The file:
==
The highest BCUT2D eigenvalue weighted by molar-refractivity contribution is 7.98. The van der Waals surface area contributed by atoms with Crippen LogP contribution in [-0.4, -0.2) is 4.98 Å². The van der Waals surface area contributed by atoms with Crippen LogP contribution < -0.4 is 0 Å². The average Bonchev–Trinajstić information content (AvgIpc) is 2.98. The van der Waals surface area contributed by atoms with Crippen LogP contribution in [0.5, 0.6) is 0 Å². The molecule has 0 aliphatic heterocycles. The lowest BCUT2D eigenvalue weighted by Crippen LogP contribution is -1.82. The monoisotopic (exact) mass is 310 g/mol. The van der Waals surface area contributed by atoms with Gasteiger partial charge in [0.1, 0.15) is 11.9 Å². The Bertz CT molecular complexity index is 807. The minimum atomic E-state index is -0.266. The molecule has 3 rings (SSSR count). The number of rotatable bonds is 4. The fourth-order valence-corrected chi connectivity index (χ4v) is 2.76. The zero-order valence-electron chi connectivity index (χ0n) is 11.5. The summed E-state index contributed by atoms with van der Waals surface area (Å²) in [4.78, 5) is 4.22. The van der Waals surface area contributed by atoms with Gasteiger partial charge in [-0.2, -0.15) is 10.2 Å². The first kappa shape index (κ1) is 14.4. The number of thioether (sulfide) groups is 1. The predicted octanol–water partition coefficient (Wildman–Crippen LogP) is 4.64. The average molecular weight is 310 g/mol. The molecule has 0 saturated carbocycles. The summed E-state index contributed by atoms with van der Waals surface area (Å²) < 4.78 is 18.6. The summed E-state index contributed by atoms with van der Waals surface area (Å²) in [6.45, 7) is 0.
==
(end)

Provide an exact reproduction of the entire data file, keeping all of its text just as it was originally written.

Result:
The highest BCUT2D eigenvalue weighted by molar-refractivity contribution is 7.98. The van der Waals surface area contributed by atoms with Crippen LogP contribution in [-0.4, -0.2) is 4.98 Å². The van der Waals surface area contributed by atoms with Crippen LogP contribution < -0.4 is 0 Å². The average Bonchev–Trinajstić information content (AvgIpc) is 2.98. The van der Waals surface area contributed by atoms with Crippen LogP contribution in [0.5, 0.6) is 0 Å². The molecule has 0 aliphatic heterocycles. The lowest BCUT2D eigenvalue weighted by Crippen LogP contribution is -1.82. The monoisotopic (exact) mass is 310 g/mol. The van der Waals surface area contributed by atoms with Gasteiger partial charge in [0.1, 0.15) is 11.9 Å². The Bertz CT molecular complexity index is 807. The minimum atomic E-state index is -0.266. The molecule has 3 rings (SSSR count). The number of rotatable bonds is 4. The fourth-order valence-corrected chi connectivity index (χ4v) is 2.76. The zero-order valence-electron chi connectivity index (χ0n) is 11.5. The summed E-state index contributed by atoms with van der Waals surface area (Å²) in [4.78, 5) is 4.22. The van der Waals surface area contributed by atoms with Gasteiger partial charge in [-0.2, -0.15) is 10.2 Å². The first kappa shape index (κ1) is 14.4. The number of thioether (sulfide) groups is 1. The predicted octanol–water partition coefficient (Wildman–Crippen LogP) is 4.64. The average molecular weight is 310 g/mol. The molecule has 0 saturated carbocycles. The summed E-state index contributed by atoms with van der Waals surface area (Å²) < 4.78 is 18.6. The summed E-state index contributed by atoms with van der Waals surface area (Å²) in [6.45, 7) is 0.